•  Widening of Belgavi-Panjim road has been ordered and the implementation is in progress.
  •  Proposal to widen Sirsi-Kumta road for connecting Belekeri port is in the pipeline. 
  • Upgradation of Khanapur-Alnavar-Yellapur-Sirsi-Talguppa road to National Highway is a dream project of politicians. 
  • A proposal to divert 177-hectare forests for transmission line from Kaiga (Karnataka) to Goa can be seen on the website of Ministry of Environment and Forests & Climate Change.
  • A proposal to divert 200 hectares luxuriant evergreen forests for Sharavathi pumped storage project was recently approved by State Board for Wildlife.

These projects are ill conceived and more than the benefits to society, the projects would cause harm. The valuation of intangible benefits from ecological services is often ignored and benefit cost ratio is shown to be highly inflated to favor the project in every case. 


Of late, I hear another rail project being surveyed in interior Western Ghats area for providing connection between Talguppa-Sirsi and also between Sirsi-Haveri. The Catchment of important rivers like Bedti, Agnashini are likely to be impacted and thus, impairing the requirement of agriculture and power production. 

The aerial survey of Thalasseri-Wayanad – Mysuru rail link has begun through a helicopter attached with electromagnetic instruments, which provides high resolution 3 D image of sub surface below the depth of 500 meters below the ground.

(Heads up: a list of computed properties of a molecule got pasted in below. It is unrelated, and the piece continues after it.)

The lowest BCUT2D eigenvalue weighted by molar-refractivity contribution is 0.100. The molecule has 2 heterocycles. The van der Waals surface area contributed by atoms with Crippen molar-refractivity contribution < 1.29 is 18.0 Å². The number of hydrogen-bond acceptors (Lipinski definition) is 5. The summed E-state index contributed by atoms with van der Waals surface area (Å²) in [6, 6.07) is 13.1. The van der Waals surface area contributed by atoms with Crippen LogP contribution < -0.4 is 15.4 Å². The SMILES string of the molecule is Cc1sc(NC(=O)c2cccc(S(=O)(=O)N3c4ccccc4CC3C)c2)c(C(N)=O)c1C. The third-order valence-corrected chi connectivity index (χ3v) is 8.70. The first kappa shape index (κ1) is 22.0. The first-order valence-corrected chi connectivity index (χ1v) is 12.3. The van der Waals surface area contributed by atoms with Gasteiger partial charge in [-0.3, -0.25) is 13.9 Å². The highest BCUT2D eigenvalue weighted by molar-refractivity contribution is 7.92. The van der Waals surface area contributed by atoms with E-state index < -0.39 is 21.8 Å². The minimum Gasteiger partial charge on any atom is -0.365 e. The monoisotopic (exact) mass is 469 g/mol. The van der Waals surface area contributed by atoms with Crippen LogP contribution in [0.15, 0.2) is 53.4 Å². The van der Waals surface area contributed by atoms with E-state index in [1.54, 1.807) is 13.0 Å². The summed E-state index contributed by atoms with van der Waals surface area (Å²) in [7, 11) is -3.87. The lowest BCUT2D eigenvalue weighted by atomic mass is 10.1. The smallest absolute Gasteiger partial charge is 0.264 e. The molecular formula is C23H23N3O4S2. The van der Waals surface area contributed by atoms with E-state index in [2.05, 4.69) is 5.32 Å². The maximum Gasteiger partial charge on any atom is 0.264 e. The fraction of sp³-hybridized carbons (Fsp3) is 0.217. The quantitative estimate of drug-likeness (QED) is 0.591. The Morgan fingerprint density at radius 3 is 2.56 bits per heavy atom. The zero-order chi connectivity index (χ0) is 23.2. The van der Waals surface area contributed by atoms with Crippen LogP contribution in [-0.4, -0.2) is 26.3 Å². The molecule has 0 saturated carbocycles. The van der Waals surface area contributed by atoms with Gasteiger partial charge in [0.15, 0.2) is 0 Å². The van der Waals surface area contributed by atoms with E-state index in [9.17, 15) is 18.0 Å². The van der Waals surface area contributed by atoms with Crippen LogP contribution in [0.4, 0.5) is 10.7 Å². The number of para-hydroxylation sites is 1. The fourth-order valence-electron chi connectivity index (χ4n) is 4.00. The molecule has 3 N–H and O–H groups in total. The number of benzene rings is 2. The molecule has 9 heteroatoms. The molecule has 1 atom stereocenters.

The Thalasseri-Mysuru rail project is to cut through all important Tiger habitat of Bandipur in Karnataka and Wayanad in Kerala.

There are more such projects through important forested landscape in the country and the purpose of our governments is to clear the projects sooner or later and for that Government of India has not pledged to end deforestation by 2030 at COP 26 meeting at Glasgow. 


The Hubbali-Ankola rail project (HARP) has been another contentious project which is in the pipeline for nearly two decades. 

When it was reopened in 2008, Karnataka Government Principal Secretary (Forests) Abhijit Dasgupta examined all aspects in detail and rejected the project. Of course, he was immediately transferred to an insignificant post by the then Yeddyurappa Government. 

The bureaucrat politician nexus subsequently manipulated a favorable report from Indian Institute of Science (IISc) and the project was cleared in 2019 by State Board for Wildlife in 2019.

The High Court of Karnataka subsequently granted stay on further processing and implementation on the petitions filed by activists.

We have seen the magnitude and frequency of climatic catastrophes especially along the coast lines of east and west coasts of the country.

The planet has already been warmed by 1.10 Celsius and further warming will make the catastrophes more frequent and destructive. 

The severity of cyclones and flooding is increasingly intense where the coasts are devoid of forests. We have seen how cyclones have affected life and livelihood in Tamil Nadu, Andhra Pradesh, Odisha, West Bengal, Gujarat and Maharashtra. 

Karnataka is fortunate to have a better-quality forest along its coast. If deforestation is not ended and we lose these forests, our coastal areas will be claimed by oceans. 

We should not be surprised if some areas in Goa, Karwar, Udupi and Dakshin Kannada are claimed by Arabian Sea and large-scale human migration starts. Let us stop destroying our natural forests. 

B K Singh, former Principal Chief Conservator of Forests (Head of Forest Force) Karnataka